Lillywhite, Frederick William (DNB00)
LILLYWHITE, FREDERICK WILLIAM (1792–1854), cricketer, was born at West Hampnett, near Goodwood, Sussex, 13 June 1792. His father had the management of two large brickfields belonging to the Duke of Richmond, and Frederick was brought up to the trade of a bricklayer. On 12 Dec. 1822 he removed to Brighton and shortly afterwards to Hove, where he became managing man over a large number of brickmakers.
At an early age Lillywhite devoted much leisure to cricket, and in middle life he took a foremost place among professional players. He played his first match at Lord's 18–19 June 1827. No cricketer ever came to Lord's so late in life and afterwards had so long and brilliant a career, lasting upwards of twenty seasons. He was the first bowler of eminence in the round-arm style, which was first introduced by Tom Walker of the Hambledon Club at the end of the last century, but not legalised by the Marylebone Club until 1828. His bowling was slow, marvellous for accuracy of pitch and straightness, and specially remarkable for a very quick rise from the pitch. He was known as the ‘Nonpareil Bowler,’ his average being estimated not to have exceeded seven runs per wicket. There can be no doubt that he was a great bowler who used his brains to much effect. During the whole of his career he did not bowl more than half a dozen wide balls. As a batsman he was not so celebrated, but he frequently scored in the best matches. Twice he went first to the wicket, in 1839 and 1845, and saw the whole side out. In a single match, 5 Aug. 1828, he received 278 balls from the famous bowler George Brown. In 1837 he took the Royal Sovereign Inn, Preston Street, Brighton, to which was attached a cricket-ground. In 1844 he came to London and was engaged as bowler to the Marylebone Cricket Club, where he had a benefit in 1853 and remained to his death. In 1851, 1852, and 1853 he was permitted to attend at Winchester School, where he brought out some good bowlers. With his sons John and Frederick he kept a shop for the sale of cricketing appliances at 10 Prince's Terrace, Caledonian Road, Islington, London, where he died of cholera 21 Aug. 1854. He was buried in Highgate cemetery. The members of the Marylebone Club erected a monument to his memory above his grave, on which is inscribed the single word ‘Lillywhite.’ His characteristic definition of cricket, ‘me bowling, Pilch batting, and Box keeping wicket,’ is well known.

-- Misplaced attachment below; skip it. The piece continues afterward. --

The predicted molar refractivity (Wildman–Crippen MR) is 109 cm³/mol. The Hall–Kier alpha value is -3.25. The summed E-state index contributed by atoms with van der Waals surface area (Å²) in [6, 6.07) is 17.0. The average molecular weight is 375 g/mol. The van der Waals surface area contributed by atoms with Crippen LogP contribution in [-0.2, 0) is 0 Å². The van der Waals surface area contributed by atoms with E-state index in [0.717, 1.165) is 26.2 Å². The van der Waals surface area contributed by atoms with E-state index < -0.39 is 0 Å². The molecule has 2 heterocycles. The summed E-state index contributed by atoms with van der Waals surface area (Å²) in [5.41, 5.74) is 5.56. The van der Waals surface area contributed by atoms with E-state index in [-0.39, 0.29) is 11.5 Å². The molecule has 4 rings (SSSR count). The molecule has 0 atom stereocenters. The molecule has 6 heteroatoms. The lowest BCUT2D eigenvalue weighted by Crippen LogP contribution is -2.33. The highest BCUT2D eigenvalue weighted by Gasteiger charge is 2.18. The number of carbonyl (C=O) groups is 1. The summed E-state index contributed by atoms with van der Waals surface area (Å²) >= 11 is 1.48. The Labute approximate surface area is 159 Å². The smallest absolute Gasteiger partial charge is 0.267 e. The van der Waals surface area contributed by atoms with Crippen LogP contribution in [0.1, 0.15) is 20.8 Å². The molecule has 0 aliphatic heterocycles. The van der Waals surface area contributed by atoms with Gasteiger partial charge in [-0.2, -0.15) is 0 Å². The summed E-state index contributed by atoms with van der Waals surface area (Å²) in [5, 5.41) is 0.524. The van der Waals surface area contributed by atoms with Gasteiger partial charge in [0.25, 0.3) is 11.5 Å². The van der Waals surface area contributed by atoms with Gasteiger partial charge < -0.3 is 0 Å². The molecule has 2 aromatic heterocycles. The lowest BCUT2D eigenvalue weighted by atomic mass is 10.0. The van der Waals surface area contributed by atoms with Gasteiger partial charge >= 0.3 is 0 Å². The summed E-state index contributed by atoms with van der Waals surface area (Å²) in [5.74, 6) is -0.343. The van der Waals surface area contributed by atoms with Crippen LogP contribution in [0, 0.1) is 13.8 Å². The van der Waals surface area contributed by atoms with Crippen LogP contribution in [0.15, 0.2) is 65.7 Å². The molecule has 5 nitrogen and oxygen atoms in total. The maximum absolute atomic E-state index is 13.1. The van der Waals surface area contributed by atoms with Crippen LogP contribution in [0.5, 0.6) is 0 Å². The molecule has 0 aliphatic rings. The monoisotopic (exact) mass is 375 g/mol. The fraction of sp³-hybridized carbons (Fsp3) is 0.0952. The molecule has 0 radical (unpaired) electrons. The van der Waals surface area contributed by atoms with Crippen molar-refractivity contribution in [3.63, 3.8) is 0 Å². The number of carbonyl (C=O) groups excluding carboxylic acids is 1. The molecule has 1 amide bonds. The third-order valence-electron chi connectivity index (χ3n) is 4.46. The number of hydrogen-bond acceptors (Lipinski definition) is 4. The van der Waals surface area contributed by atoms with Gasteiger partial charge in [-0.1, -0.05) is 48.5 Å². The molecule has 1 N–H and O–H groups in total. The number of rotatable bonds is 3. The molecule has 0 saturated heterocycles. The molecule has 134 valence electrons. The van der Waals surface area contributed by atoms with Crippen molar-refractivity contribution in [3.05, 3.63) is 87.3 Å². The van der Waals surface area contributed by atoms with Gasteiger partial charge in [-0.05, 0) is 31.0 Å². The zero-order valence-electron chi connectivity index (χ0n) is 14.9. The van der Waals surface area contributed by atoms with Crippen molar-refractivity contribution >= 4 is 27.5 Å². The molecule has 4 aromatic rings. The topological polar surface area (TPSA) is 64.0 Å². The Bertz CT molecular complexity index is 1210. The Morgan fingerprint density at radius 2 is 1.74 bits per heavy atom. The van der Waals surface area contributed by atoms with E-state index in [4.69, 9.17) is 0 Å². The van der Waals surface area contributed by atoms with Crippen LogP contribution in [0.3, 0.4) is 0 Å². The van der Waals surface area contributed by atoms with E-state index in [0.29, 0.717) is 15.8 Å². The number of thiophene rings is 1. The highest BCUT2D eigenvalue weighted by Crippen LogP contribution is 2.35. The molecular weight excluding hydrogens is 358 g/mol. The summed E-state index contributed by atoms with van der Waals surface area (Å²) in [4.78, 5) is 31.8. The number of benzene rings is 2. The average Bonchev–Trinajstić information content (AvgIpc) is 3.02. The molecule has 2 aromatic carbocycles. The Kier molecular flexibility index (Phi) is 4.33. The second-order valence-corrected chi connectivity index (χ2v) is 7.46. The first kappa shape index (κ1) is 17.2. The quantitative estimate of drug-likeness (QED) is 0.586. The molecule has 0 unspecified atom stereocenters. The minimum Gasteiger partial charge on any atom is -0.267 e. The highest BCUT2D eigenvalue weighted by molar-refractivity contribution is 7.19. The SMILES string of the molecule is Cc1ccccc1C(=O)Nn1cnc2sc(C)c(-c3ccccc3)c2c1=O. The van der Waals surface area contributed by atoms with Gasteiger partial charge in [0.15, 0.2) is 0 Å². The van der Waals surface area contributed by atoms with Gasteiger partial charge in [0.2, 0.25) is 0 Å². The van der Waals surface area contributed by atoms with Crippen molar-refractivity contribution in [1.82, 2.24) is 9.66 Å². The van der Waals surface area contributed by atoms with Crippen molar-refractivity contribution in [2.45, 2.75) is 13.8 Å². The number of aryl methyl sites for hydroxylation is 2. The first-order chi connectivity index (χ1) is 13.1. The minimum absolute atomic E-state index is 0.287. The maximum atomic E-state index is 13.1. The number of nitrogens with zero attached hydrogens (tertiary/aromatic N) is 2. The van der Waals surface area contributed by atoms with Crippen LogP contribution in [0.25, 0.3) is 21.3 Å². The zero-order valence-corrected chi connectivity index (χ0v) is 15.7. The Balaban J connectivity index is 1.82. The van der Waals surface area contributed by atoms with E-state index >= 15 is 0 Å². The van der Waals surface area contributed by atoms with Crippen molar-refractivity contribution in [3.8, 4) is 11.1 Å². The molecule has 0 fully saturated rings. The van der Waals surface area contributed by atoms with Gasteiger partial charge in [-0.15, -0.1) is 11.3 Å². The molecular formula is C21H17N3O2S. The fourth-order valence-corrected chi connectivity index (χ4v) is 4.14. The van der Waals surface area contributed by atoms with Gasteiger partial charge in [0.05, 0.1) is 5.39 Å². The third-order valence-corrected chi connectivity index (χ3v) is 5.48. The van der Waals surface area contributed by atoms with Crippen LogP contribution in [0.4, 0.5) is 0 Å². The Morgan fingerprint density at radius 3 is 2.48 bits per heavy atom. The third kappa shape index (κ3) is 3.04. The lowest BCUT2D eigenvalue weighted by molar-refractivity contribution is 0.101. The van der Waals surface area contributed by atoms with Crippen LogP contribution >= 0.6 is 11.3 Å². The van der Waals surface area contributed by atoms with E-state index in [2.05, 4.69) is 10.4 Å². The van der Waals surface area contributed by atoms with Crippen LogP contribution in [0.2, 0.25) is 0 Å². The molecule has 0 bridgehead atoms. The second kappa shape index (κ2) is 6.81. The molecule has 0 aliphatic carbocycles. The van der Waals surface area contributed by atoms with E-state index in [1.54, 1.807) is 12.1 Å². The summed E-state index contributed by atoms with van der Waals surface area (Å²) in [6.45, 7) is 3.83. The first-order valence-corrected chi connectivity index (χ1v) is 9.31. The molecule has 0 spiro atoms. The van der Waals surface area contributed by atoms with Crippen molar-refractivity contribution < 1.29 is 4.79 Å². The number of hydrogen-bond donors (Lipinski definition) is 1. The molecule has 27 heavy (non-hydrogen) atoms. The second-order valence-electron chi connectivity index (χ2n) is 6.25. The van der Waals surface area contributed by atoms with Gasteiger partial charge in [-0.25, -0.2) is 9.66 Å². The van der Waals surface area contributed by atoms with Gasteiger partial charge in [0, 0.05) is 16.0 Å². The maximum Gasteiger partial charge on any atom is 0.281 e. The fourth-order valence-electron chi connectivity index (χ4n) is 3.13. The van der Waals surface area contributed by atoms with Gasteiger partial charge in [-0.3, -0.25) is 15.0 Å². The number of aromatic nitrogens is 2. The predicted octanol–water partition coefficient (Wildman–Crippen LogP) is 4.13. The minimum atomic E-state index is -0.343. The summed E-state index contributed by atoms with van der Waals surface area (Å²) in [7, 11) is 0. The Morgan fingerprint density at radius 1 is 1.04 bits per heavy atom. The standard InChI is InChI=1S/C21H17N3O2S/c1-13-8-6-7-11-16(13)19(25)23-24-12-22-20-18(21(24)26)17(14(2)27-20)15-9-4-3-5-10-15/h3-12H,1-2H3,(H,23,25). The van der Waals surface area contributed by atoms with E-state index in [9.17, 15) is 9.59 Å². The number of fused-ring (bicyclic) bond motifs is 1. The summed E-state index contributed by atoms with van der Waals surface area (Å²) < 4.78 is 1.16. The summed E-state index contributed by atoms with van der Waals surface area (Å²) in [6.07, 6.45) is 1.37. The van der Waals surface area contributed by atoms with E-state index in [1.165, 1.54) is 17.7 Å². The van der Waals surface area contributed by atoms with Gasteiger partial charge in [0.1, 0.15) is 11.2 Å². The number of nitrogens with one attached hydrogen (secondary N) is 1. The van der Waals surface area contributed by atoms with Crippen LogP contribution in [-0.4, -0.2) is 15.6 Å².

His sons John and Frederick Lillywhite were both well-known cricketers. John, born 10 Nov. 1826, died 27 Oct. 1874; Frederick, born 23 July 1829, died 15 Sept. 1866.
[W. Lillywhite's Illustrated Handbook of Cricket, edited by A Cantab, 1844; F. Lillywhite's Cricket Scores (1862), ii. 9–12; Denison's Cricket Sketches of the Players, 1846, pp. 34–9; Cansick's Collection of Epitaphs (1872), ii. 158–9; Illustrated News of the World, 22 May 1858, pp. 252, 254, with view of monument; Illustrated London News, 22 July 1843, p. 59, with portrait; notes kindly supplied by Dr. J. W. Allen.]